Here's What They Don't Tell You

by Jeremy Jett about a year ago in health

Testosterone Changes and What You Won't Expect

Here's What They Don't Tell You

Here’s the thing about hormones and taking them/the changes they put you through: Most doctors either don’t tell you about it, or they don’t have enough knowledge of the transgender/LGBTQ world to be able to tell you about it.

And here’s the thing: while testosterone can be a blessing for most transguys and is something they have waited SO LONG for, it can also be a bit of a bitch. A curse, really. And not for nothing, I am so happy to be back on my shots and to see the wonderful progress that it is bringing me. After struggling for so long, it’s been a relief. But with that comes changes and problems that you absolutely have to prepare for. And you have to know how to deal with them in a healthy manner.

What they don’t tell you about being on T are, mostly, the moods. The moods are a bitch to have and can be hard to handle and work though. You will be insanely irritable, short-tempered, quick to frustration and anger, and sometimes even hit depressive episodes that aren’t how they would normally feel. And you know what? These are all 100 percent real and 100 percent natural. Testosterone is a heavy hormone. Why do you think (most) males in both the animal and human world are so hard-assed and short? Because that’s just the natural way of the hormone and how it works, no matter whether you’re born with it or not.

It took my psychologist, not my prescribing doctor, to work me through how I was feeling. Why I was so irate and quick to tears, and a ball of anxious, nervous, tensed up energy. And the best advice that he gave me, to work through all that, was to busy myself. Whether that was working out, cleaning, reading, walking... anything to push that negative energy out and put it to positive use would help. And now that I’m entering my third and forth shots, I can tell you that over time, you will level out on your own some, given your chemical work up, but also that advice he gave me also helps put that energy to good use.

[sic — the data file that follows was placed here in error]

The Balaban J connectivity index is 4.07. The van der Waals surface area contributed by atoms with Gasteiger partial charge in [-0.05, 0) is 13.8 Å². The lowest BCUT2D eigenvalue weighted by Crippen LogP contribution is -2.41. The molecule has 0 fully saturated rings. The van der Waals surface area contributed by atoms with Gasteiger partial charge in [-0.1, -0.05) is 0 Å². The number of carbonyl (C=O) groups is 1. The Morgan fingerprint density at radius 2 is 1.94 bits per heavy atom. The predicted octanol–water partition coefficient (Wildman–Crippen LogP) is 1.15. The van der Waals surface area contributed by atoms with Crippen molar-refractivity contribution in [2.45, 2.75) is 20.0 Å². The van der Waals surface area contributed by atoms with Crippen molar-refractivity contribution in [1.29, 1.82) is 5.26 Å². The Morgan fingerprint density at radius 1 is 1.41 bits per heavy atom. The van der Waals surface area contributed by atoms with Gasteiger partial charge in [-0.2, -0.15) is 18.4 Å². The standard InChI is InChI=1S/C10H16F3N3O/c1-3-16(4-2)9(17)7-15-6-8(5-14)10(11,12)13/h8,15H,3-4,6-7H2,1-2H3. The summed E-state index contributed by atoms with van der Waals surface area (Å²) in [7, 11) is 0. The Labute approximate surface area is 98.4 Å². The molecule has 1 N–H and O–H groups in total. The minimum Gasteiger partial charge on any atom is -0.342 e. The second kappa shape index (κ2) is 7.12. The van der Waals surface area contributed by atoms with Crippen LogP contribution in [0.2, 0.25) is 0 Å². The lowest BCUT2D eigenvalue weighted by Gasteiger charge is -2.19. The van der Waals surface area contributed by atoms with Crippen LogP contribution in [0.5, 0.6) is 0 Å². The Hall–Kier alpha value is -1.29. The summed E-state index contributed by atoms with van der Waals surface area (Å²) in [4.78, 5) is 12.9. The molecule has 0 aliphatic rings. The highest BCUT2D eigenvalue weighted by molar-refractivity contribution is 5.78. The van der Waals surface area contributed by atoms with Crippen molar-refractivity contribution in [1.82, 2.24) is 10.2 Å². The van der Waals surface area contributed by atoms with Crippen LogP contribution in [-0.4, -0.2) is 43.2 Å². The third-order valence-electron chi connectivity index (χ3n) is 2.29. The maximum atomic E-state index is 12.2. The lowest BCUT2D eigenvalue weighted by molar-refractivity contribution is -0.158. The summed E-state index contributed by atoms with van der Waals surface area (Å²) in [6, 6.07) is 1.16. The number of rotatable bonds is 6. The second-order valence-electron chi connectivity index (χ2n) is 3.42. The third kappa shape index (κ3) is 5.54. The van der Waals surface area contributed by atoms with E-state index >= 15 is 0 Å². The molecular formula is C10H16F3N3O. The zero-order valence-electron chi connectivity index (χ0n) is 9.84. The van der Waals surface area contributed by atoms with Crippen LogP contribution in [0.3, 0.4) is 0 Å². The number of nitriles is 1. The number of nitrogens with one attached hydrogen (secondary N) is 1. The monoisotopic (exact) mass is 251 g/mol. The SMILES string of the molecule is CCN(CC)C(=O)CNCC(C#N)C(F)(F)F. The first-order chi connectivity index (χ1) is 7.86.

I wish that more pre-t folks and people starting out on the shot knew about the more drastic and heavy-hitting changes. It really is a rough road and is truly both a blessing and a curse. But if you know how to work through and with those changes, then it’s going to make things a lot easier on your mind, your body, and your emotions. It’s hell, for the first month or so, I’m not going to lie about that. You wish that you could fix it quickly on its own before you accidentally lash out and hurt someone’s feelings. But the only thing I can advise is to take some deep breaths and work that negativity into something better. Because it will get easier over time, and your body will learn to adjust. You have to just be willing to work through the rougher patches and take your time.

Starting hormones, (with any transition, not just with testosterone), can be damn tough. And again, I wish doctors were more skilled and schooled on transgender patients enough to tell them this going into it. Some psychologists do, but I can tell you mine didn’t even do that much. It’s both an exciting and scary time, and if you’re going through the changes a little rougher than you expected, know this: It’s totally normal and to be expected.

You’re going to be okay.

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Jeremy Jett

A tired, disabled trans cat dad who wants more tattoos & never has enough coffee. I write sometimes.




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